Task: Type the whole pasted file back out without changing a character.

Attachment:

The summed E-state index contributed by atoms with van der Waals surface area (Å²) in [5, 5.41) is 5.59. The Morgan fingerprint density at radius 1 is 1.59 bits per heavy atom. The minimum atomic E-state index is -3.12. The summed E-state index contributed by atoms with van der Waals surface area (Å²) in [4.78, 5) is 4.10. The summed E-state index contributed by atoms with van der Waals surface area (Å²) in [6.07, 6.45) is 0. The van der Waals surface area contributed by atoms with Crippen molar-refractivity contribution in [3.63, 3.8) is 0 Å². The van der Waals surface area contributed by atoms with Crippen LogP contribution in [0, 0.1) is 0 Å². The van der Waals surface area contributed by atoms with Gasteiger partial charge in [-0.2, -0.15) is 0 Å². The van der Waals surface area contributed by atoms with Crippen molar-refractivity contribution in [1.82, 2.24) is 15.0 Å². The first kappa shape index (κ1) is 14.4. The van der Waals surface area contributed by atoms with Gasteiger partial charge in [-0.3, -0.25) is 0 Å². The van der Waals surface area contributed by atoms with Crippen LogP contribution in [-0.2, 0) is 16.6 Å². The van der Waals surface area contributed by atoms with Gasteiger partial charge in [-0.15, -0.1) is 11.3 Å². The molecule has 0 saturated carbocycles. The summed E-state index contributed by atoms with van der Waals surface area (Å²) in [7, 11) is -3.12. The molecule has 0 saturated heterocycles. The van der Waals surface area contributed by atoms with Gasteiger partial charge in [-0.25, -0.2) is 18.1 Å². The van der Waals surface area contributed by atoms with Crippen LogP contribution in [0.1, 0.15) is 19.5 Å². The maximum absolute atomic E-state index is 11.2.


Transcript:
The summed E-state index contributed by atoms with van der Waals surface area (Å²) in [5, 5.41) is 5.59. The Morgan fingerprint density at radius 1 is 1.59 bits per heavy atom. The minimum atomic E-state index is -3.12. The summed E-state index contributed by atoms with van der Waals surface area (Å²) in [4.78, 5) is 4.10. The summed E-state index contributed by atoms with van der Waals surface area (Å²) in [6.07, 6.45) is 0. The van der Waals surface area contributed by atoms with Crippen molar-refractivity contribution in [3.63, 3.8) is 0 Å². The van der Waals surface area contributed by atoms with Crippen LogP contribution in [0, 0.1) is 0 Å². The van der Waals surface area contributed by atoms with Gasteiger partial charge in [-0.2, -0.15) is 0 Å². The van der Waals surface area contributed by atoms with Crippen molar-refractivity contribution in [1.82, 2.24) is 15.0 Å². The first kappa shape index (κ1) is 14.4. The van der Waals surface area contributed by atoms with Gasteiger partial charge in [-0.3, -0.25) is 0 Å². The van der Waals surface area contributed by atoms with Crippen LogP contribution in [-0.2, 0) is 16.6 Å². The van der Waals surface area contributed by atoms with Gasteiger partial charge in [-0.15, -0.1) is 11.3 Å². The molecule has 0 saturated carbocycles. The summed E-state index contributed by atoms with van der Waals surface area (Å²) in [7, 11) is -3.12. The molecule has 0 saturated heterocycles. The van der Waals surface area contributed by atoms with Gasteiger partial charge in [-0.25, -0.2) is 18.1 Å². The van der Waals surface area contributed by atoms with Crippen LogP contribution in [0.1, 0.15) is 19.5 Å². The maximum absolute atomic E-state index is 11.2.